By January 2013, it had 5 million users. Now, there are over 10 million. It’s the first open government platform to reach that scale of use, in no small part due to the epic response to the Death Star petition that drew both Internet-wide and mainstream media attention.

And here’s the thing: most of those users are satisfied with the responses. Not all of them have resulted in policy shifts — in fact, only a few have, like a rulemaking on online puppy mills — but the ones that did are significant: SOPA/PIPA, increasing public access to scientific research online, and supporting consumers unlocking their mobile devices.

More challenging requests lie ahead. An epetition for the administration to reform the Electronic Communications Privacy Act just passed the 100,000 signature threshold this week, requiring a response.

The epetition will join a dozen or so popular online petitions that have passed the threshold, some of which have lingered unanswered for over a year.

This tardiness of response might lead critics of the administration to conclude that this White House putting off public responses to popular petitions it finds politically inconvenient, like the one to pardon Edward Snowden.

Even if that’s the case, if this trend continues, these epetitions from the American people look a bit less like a useless exercise in democracy theater at week’s end.

In 2014, the White House has announced a plan to launch a public version of the application programming interface (API) for “We The People,” enabling third parties to build applications on top of it.

Should mainstream adoption continue, American citizens may find a bonafide means to exercise their right to petition the United States government for the redress of grievances in the public desire of the twenty-first century.

HHS CISO: “no successful security attacks on Healthcare.gov”

obamacare-hackOne of the persistent concerns about Healthcare.gov regards the security of the federal health insurance exchange marketplace, as I reported for Politico Magazine this month. At least one glaring security flaw remained unpatched until the end of October. Despite the “big fix” announced on December 1, the security of the website and the backend systems behind it have not only remained in doubt, given issues that have come out in Congressional testimony but have now become the subject of contentious exchanges between the United States House Oversight Committee and the Department of Health and Human Services, which operates them.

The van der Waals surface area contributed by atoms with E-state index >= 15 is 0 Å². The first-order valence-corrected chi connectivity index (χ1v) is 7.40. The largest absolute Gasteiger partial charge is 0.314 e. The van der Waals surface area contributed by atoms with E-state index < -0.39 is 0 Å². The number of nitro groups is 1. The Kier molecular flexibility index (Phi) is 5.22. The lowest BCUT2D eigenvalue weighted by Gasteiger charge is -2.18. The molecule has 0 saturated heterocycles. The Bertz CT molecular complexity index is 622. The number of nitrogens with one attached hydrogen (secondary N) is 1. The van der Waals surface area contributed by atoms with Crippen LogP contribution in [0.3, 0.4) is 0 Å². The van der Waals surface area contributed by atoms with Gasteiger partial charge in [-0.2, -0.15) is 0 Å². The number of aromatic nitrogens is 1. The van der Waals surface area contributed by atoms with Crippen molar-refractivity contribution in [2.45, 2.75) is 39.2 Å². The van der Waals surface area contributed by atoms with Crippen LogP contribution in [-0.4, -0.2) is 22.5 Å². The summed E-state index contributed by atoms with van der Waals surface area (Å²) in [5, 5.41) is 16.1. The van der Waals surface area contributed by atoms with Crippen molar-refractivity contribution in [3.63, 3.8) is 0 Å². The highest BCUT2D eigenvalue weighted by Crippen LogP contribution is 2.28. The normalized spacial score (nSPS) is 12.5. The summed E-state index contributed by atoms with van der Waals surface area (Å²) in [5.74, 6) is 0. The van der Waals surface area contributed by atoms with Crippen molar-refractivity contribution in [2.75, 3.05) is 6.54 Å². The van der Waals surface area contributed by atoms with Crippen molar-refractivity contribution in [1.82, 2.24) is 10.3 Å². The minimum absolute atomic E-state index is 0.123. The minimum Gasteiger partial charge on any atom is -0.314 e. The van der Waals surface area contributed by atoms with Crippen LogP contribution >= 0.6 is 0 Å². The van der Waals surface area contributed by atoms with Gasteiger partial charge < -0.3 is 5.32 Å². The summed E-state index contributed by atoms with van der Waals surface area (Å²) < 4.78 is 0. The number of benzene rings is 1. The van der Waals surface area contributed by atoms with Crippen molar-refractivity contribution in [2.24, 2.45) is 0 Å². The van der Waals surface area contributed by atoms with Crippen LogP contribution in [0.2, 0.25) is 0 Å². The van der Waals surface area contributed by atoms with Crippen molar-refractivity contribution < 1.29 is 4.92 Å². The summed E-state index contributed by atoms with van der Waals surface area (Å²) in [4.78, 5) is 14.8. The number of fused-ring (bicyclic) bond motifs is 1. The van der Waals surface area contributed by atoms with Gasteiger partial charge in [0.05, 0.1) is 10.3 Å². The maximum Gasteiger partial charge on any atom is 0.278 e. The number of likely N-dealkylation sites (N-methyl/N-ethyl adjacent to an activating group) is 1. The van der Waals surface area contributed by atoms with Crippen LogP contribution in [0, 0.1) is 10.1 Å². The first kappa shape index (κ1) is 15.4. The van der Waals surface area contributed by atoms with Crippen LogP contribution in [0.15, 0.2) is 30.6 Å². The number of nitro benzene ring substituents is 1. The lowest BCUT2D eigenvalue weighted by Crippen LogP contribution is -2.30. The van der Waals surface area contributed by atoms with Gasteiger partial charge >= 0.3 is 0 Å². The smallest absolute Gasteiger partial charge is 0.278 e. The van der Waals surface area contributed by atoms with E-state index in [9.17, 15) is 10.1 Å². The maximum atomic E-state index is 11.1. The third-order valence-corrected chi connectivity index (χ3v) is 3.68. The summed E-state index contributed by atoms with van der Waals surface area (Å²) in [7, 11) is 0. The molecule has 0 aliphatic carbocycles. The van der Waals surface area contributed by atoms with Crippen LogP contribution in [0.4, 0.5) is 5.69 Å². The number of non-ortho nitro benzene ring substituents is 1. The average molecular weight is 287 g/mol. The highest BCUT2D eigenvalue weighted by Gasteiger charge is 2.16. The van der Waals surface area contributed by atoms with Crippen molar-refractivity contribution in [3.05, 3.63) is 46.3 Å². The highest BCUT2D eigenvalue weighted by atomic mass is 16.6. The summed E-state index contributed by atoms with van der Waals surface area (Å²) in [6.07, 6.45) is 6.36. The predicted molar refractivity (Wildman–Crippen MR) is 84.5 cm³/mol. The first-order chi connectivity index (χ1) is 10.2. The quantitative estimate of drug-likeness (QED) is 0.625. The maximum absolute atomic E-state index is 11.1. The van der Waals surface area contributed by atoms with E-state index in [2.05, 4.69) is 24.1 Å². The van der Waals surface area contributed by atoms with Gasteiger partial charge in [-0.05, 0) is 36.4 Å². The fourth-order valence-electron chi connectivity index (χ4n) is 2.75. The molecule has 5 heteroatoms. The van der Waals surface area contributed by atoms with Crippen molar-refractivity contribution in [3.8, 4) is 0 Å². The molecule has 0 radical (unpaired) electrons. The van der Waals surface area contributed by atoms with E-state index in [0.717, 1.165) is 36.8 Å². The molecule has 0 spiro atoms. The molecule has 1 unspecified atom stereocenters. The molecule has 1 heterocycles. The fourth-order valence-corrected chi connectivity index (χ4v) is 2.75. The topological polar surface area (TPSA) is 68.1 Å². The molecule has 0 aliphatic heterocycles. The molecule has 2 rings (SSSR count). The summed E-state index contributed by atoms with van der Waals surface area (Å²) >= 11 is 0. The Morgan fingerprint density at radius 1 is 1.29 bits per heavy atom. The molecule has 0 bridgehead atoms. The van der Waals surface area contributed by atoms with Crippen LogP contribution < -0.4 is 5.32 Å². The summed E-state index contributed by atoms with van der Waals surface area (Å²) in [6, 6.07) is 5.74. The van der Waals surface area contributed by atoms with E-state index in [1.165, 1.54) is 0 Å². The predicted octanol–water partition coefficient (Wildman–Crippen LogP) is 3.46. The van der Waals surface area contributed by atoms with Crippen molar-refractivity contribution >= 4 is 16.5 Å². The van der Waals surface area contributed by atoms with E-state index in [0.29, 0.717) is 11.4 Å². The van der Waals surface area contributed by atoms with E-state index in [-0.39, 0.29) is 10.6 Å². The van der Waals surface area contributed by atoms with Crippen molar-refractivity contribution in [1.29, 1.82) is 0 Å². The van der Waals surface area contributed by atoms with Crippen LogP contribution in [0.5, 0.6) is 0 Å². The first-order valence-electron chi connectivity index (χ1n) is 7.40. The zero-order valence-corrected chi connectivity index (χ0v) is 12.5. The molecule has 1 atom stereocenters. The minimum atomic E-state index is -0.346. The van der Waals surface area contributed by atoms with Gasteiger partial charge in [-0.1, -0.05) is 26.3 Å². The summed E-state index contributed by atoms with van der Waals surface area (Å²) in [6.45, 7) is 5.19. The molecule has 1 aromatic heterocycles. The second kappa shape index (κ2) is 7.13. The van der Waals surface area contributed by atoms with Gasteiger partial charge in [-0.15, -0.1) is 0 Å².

Today, Democrats on the House Energy and Commerce Committee released a memorandum regarding a security briefing on the Affordable Care Act (embedded below) that includes a summary of a classified briefing from Dr. Kevin Charest, the HHS Chief Information Security Officer, and Ned Holland, HHS Assistant Secretary for Administration. The memorandum states that “there have been no successful security attacks on Healthcare.gov. In it, Dr. Charest is quoted as saying that “no person or group has hacked into Healthcare.gov, and no person or group has maliciously accessed any personally identifiable information from users.”

The authors of the memorandum, Representatives Henry A. Waxman and Diana DeGette, write that “the information provided in the briefing was reassuring,” given the assurances of the chief information security officer that “the security of Healthcare.gov has not been breached, and hackers have had no access to personally identifiable information.”

Despite this letter, it’s not clear whether the Healthcare.gov security concerns that TrustedSec has highlighted have been addressed. Given the continued focus of Congressional committees on the issue, expect more assessments and audits to emerge in the future.

ODNI declassifies more intelligence documents after White House order, ACLU, EFF suits